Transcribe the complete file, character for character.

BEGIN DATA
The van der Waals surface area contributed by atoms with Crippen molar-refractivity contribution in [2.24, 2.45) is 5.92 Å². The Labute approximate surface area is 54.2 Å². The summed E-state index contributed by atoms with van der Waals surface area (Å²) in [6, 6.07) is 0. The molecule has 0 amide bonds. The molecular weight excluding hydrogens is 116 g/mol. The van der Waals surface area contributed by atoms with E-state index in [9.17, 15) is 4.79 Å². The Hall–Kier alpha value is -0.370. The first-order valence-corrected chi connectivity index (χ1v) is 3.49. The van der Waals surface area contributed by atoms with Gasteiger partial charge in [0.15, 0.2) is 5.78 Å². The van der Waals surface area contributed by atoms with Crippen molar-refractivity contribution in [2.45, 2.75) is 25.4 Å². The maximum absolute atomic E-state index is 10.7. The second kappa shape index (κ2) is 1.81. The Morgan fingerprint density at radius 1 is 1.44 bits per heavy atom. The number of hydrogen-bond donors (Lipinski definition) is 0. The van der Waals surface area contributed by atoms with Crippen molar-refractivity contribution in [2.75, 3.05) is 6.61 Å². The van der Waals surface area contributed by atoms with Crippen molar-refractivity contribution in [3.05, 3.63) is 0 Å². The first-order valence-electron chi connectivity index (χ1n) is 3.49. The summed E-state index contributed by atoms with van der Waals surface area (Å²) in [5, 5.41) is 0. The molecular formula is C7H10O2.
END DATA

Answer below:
The van der Waals surface area contributed by atoms with Crippen molar-refractivity contribution in [2.24, 2.45) is 5.92 Å². The Labute approximate surface area is 54.2 Å². The summed E-state index contributed by atoms with van der Waals surface area (Å²) in [6, 6.07) is 0. The molecule has 0 amide bonds. The molecular weight excluding hydrogens is 116 g/mol. The van der Waals surface area contributed by atoms with E-state index in [9.17, 15) is 4.79 Å². The Hall–Kier alpha value is -0.370. The first-order valence-corrected chi connectivity index (χ1v) is 3.49. The van der Waals surface area contributed by atoms with Gasteiger partial charge in [0.15, 0.2) is 5.78 Å². The van der Waals surface area contributed by atoms with Crippen molar-refractivity contribution in [2.45, 2.75) is 25.4 Å². The maximum absolute atomic E-state index is 10.7. The second kappa shape index (κ2) is 1.81. The Morgan fingerprint density at radius 1 is 1.44 bits per heavy atom. The number of hydrogen-bond donors (Lipinski definition) is 0. The van der Waals surface area contributed by atoms with Crippen molar-refractivity contribution in [2.75, 3.05) is 6.61 Å². The van der Waals surface area contributed by atoms with Crippen molar-refractivity contribution in [3.05, 3.63) is 0 Å². The first-order valence-electron chi connectivity index (χ1n) is 3.49. The summed E-state index contributed by atoms with van der Waals surface area (Å²) in [5, 5.41) is 0. The molecular formula is C7H10O2.